June 6, 2011 § 7 Comments
January 20, 2011 § 5 Comments
While I’m currently working on the lessons and teaching EQ classes, I just remembered that a LONG time ago I had mentioned making a tutorial on how to draft wagon wheel blocks. Man, time flies. The discussion started last summer when I made this doll quilt for the Flickr Doll Quilt Swap. Sorry it’s taken me so long to get back to this!
If you haven’t seen this or tried this in Electric Quilt, there are two ways circles and arcs can be drawn. I find it’s easier to draw a quarter of the circle and then just make four to complete the wagon wheel. The easiest way to draw an arc in EQ is by using the PatchDraw block worktable. There are preset grids for circles, arcs, stars, octagons and kaleidoscopes. Just draw in the shapes in the sizes you want.
Circles and arcs can also be drawn in the EasyDraw block worktable. This option might be preferable if you want to design a more complicated block where the shapes don’t stay within their respective rings. It takes a little bit more effort to set it up, but you have more freedom to draw outside the grid lines.
As much as I love EQ, you can also draw arcs on graph paper as well.
1. Decide how big you want your wagon wheel to be. If you want to make a 12″ block, then draw a 6″ block to make a quarter of the circle. If your protractor isn’t able to draw as big of an arc as you need, I am using this handy Yardstick Compass that converts an old yardstick into a protractor. My hubby picked this up at a quilt shop a long time ago and I’ve never seen them available anywhere since.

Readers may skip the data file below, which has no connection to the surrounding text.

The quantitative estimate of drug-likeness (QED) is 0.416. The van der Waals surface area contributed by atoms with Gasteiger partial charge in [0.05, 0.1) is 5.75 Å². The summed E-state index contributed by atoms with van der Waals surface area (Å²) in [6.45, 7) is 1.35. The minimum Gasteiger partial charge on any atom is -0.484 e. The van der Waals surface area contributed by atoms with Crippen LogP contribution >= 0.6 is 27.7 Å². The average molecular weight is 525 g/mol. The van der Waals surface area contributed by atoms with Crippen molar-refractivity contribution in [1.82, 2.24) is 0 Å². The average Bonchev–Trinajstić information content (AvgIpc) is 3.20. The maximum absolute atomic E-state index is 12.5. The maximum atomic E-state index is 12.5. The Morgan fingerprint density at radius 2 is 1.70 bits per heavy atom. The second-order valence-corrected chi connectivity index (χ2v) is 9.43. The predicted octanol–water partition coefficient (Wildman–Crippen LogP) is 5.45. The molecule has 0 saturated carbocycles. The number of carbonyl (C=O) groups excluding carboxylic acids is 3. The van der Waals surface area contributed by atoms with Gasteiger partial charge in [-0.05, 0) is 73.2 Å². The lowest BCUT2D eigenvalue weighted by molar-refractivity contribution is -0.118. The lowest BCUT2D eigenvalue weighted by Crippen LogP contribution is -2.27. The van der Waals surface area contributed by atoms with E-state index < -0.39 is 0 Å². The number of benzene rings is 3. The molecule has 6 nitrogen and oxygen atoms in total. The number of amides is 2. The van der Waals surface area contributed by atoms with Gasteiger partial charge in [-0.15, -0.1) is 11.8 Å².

2. Decide how many rings you want to make in your circle. My doll quilt had two. So, draw two more arcs at the distance you decide. On this one I drew them 2 inches apart which makes a 4″ center circle and 2″ deep rings. You may want the center circle smaller and the rings larger. It’s totally up to you.
3. Now you can draw in the spokes. I found the center first by drawing a line from the lower left-hand corner to the upper right-hand corner. From there, you can decide if you want to keep dividing the spaces in half, or randomly drawing lines at varying distances. On my doll quilt, it felt too equal to keep the spaces all the same, so even though there were lines, I randomly stitched different widths of fabrics to make it look a little more uneven.
4. Cut apart your arcs and add the seam allowances. (I haven’t added the seam allowances yet in this picture) If you want to make a bunch of wagon wheels, then I would recommend tracing these onto Quilter’s Template Plastic with the added seam allowances. Then you can trace around the plastic onto multiple pieces of paper without having to re-draw them each time.
From there, just sew your fabric to the paper pieces using the foundation paper piecing method and tear away the paper when you are finished. Sew the arcs together (not the center circle) in each quarter. Then sew all the quarters together to make an entire Wagon Wheel Circle.
You can hand or machine stitch the wagon wheel to a larger background piece of fabric. And you can hand or machine stitch the center circle on top of all the layers. Just be sure to add the seam allowance for the center circle as well ~ or even a little bit extra for good measure. Sometimes these things stretch out a little and it can be hard to cover all of the raw edges.
Or alternately, if you want the center circle to also be scrappy, you can sew the center quarter circle to the arcs before sewing each of the 4 quarters together.
I hope this all makes sense! If you have any questions, let me know and I’ll see if I can clarify the cloudy bits.
Oh, and if you are still reading and were still wondering about our star anise oatmeal experiment… I thought it was just okay. It didn’t really taste like licorice, but it was a little odd. Gary liked it a better than I did. I think it depends on what other flavors you mix with it. We also added cinnamon, agave nectar, and dried cranberries. I’ll have to do some more experimenting on how to use this spice.